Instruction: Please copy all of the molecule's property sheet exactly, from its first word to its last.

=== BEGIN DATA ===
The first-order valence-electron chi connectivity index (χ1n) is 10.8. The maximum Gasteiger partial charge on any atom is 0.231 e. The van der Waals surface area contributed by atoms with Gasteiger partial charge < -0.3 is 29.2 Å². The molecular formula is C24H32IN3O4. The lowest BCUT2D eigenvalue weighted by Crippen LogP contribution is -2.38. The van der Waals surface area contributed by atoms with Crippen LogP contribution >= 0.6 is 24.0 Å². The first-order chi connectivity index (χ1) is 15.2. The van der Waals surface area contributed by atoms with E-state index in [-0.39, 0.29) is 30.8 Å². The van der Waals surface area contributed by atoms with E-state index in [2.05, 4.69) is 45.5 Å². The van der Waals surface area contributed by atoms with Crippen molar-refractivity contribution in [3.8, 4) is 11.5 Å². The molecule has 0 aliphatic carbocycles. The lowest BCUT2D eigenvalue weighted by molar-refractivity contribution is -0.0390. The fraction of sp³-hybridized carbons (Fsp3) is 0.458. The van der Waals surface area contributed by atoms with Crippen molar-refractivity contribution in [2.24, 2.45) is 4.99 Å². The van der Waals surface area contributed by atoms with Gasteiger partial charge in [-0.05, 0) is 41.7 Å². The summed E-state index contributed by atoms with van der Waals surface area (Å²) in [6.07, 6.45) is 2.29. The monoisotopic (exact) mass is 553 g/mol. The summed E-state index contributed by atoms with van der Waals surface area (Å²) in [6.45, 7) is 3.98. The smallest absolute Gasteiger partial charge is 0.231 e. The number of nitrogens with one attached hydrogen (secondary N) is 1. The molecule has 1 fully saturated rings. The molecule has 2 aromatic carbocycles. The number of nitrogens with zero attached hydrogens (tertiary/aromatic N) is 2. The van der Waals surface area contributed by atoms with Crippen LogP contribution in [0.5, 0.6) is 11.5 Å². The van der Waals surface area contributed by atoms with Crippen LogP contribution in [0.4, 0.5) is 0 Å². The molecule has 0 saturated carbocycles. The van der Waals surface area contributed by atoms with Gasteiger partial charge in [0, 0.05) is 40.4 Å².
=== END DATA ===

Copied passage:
The first-order valence-electron chi connectivity index (χ1n) is 10.8. The maximum Gasteiger partial charge on any atom is 0.231 e. The van der Waals surface area contributed by atoms with Gasteiger partial charge < -0.3 is 29.2 Å². The molecular formula is C24H32IN3O4. The lowest BCUT2D eigenvalue weighted by Crippen LogP contribution is -2.38. The van der Waals surface area contributed by atoms with Crippen LogP contribution >= 0.6 is 24.0 Å². The first-order chi connectivity index (χ1) is 15.2. The van der Waals surface area contributed by atoms with E-state index in [-0.39, 0.29) is 30.8 Å². The van der Waals surface area contributed by atoms with E-state index in [2.05, 4.69) is 45.5 Å². The van der Waals surface area contributed by atoms with Crippen molar-refractivity contribution in [3.8, 4) is 11.5 Å². The molecule has 0 aliphatic carbocycles. The lowest BCUT2D eigenvalue weighted by molar-refractivity contribution is -0.0390. The fraction of sp³-hybridized carbons (Fsp3) is 0.458. The van der Waals surface area contributed by atoms with Crippen molar-refractivity contribution in [2.24, 2.45) is 4.99 Å². The van der Waals surface area contributed by atoms with Gasteiger partial charge in [-0.05, 0) is 41.7 Å². The summed E-state index contributed by atoms with van der Waals surface area (Å²) in [6.07, 6.45) is 2.29. The monoisotopic (exact) mass is 553 g/mol. The summed E-state index contributed by atoms with van der Waals surface area (Å²) in [6.45, 7) is 3.98. The smallest absolute Gasteiger partial charge is 0.231 e. The number of nitrogens with one attached hydrogen (secondary N) is 1. The molecule has 1 fully saturated rings. The molecule has 2 aromatic carbocycles. The number of nitrogens with zero attached hydrogens (tertiary/aromatic N) is 2. The van der Waals surface area contributed by atoms with Crippen LogP contribution in [0.5, 0.6) is 11.5 Å². The van der Waals surface area contributed by atoms with Crippen LogP contribution in [0.4, 0.5) is 0 Å². The molecule has 0 saturated carbocycles. The van der Waals surface area contributed by atoms with Gasteiger partial charge in [0, 0.05) is 40.4 Å².